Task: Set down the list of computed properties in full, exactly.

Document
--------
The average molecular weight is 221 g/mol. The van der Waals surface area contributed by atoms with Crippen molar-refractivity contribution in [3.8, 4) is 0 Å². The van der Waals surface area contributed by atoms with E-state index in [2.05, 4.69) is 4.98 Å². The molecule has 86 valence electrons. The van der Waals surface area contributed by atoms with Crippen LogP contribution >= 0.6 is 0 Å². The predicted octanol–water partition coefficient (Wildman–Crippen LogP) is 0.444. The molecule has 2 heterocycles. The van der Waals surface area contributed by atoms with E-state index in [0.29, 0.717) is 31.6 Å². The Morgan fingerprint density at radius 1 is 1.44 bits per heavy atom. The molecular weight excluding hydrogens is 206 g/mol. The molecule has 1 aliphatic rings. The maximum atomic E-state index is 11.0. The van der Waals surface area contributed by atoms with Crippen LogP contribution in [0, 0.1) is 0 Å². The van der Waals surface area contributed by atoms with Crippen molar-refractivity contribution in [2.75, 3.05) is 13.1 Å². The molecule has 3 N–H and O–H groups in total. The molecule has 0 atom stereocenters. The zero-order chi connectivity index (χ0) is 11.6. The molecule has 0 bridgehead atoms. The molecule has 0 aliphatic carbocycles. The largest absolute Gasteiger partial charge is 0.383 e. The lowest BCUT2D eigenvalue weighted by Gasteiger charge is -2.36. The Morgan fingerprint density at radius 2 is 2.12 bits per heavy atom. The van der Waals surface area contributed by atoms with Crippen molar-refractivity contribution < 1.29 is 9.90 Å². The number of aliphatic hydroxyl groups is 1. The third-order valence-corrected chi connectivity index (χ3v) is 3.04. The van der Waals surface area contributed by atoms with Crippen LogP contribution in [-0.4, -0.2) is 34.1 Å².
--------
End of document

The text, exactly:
The average molecular weight is 221 g/mol. The van der Waals surface area contributed by atoms with Crippen molar-refractivity contribution in [3.8, 4) is 0 Å². The van der Waals surface area contributed by atoms with E-state index in [2.05, 4.69) is 4.98 Å². The molecule has 86 valence electrons. The van der Waals surface area contributed by atoms with Crippen LogP contribution >= 0.6 is 0 Å². The predicted octanol–water partition coefficient (Wildman–Crippen LogP) is 0.444. The molecule has 2 heterocycles. The van der Waals surface area contributed by atoms with E-state index in [0.29, 0.717) is 31.6 Å². The Morgan fingerprint density at radius 1 is 1.44 bits per heavy atom. The molecular weight excluding hydrogens is 206 g/mol. The molecule has 1 aliphatic rings. The maximum atomic E-state index is 11.0. The van der Waals surface area contributed by atoms with Crippen LogP contribution in [0, 0.1) is 0 Å². The van der Waals surface area contributed by atoms with Crippen molar-refractivity contribution in [2.75, 3.05) is 13.1 Å². The molecule has 3 N–H and O–H groups in total. The molecule has 0 atom stereocenters. The zero-order chi connectivity index (χ0) is 11.6. The molecule has 0 bridgehead atoms. The molecule has 0 aliphatic carbocycles. The largest absolute Gasteiger partial charge is 0.383 e. The lowest BCUT2D eigenvalue weighted by Gasteiger charge is -2.36. The Morgan fingerprint density at radius 2 is 2.12 bits per heavy atom. The van der Waals surface area contributed by atoms with Crippen molar-refractivity contribution < 1.29 is 9.90 Å². The number of aliphatic hydroxyl groups is 1. The third-order valence-corrected chi connectivity index (χ3v) is 3.04. The van der Waals surface area contributed by atoms with Crippen LogP contribution in [-0.4, -0.2) is 34.1 Å².